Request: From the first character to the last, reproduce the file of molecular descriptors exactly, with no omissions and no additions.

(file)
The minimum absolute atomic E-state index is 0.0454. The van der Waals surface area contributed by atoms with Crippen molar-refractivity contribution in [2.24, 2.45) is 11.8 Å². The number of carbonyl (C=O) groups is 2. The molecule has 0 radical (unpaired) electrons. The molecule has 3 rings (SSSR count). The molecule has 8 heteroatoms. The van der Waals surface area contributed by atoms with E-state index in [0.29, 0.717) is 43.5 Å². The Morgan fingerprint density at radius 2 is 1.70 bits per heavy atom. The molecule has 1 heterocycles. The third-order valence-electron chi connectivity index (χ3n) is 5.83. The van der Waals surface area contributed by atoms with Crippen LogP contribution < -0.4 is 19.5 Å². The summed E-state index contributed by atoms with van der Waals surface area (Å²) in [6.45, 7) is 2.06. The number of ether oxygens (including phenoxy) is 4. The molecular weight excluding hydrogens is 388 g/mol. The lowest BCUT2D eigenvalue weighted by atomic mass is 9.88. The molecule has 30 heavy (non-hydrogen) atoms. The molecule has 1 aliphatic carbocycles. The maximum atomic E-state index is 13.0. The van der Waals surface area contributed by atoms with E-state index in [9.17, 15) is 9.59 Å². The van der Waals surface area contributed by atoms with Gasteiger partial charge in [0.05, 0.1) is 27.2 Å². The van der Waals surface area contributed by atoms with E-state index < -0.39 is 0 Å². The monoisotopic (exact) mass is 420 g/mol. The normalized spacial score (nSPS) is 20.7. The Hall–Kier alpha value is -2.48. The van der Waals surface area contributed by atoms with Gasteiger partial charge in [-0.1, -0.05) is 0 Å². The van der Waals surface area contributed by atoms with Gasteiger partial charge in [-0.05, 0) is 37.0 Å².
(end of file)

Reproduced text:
The minimum absolute atomic E-state index is 0.0454. The van der Waals surface area contributed by atoms with Crippen molar-refractivity contribution in [2.24, 2.45) is 11.8 Å². The number of carbonyl (C=O) groups is 2. The molecule has 0 radical (unpaired) electrons. The molecule has 3 rings (SSSR count). The molecule has 8 heteroatoms. The van der Waals surface area contributed by atoms with E-state index in [0.29, 0.717) is 43.5 Å². The Morgan fingerprint density at radius 2 is 1.70 bits per heavy atom. The molecule has 1 heterocycles. The third-order valence-electron chi connectivity index (χ3n) is 5.83. The van der Waals surface area contributed by atoms with Crippen LogP contribution < -0.4 is 19.5 Å². The summed E-state index contributed by atoms with van der Waals surface area (Å²) in [6.45, 7) is 2.06. The number of ether oxygens (including phenoxy) is 4. The molecular weight excluding hydrogens is 388 g/mol. The lowest BCUT2D eigenvalue weighted by atomic mass is 9.88. The molecule has 30 heavy (non-hydrogen) atoms. The molecule has 1 aliphatic carbocycles. The maximum atomic E-state index is 13.0. The van der Waals surface area contributed by atoms with E-state index in [9.17, 15) is 9.59 Å². The van der Waals surface area contributed by atoms with Gasteiger partial charge in [0.05, 0.1) is 27.2 Å². The van der Waals surface area contributed by atoms with E-state index < -0.39 is 0 Å². The monoisotopic (exact) mass is 420 g/mol. The normalized spacial score (nSPS) is 20.7. The Hall–Kier alpha value is -2.48. The van der Waals surface area contributed by atoms with Gasteiger partial charge in [-0.1, -0.05) is 0 Å². The van der Waals surface area contributed by atoms with Gasteiger partial charge in [-0.05, 0) is 37.0 Å².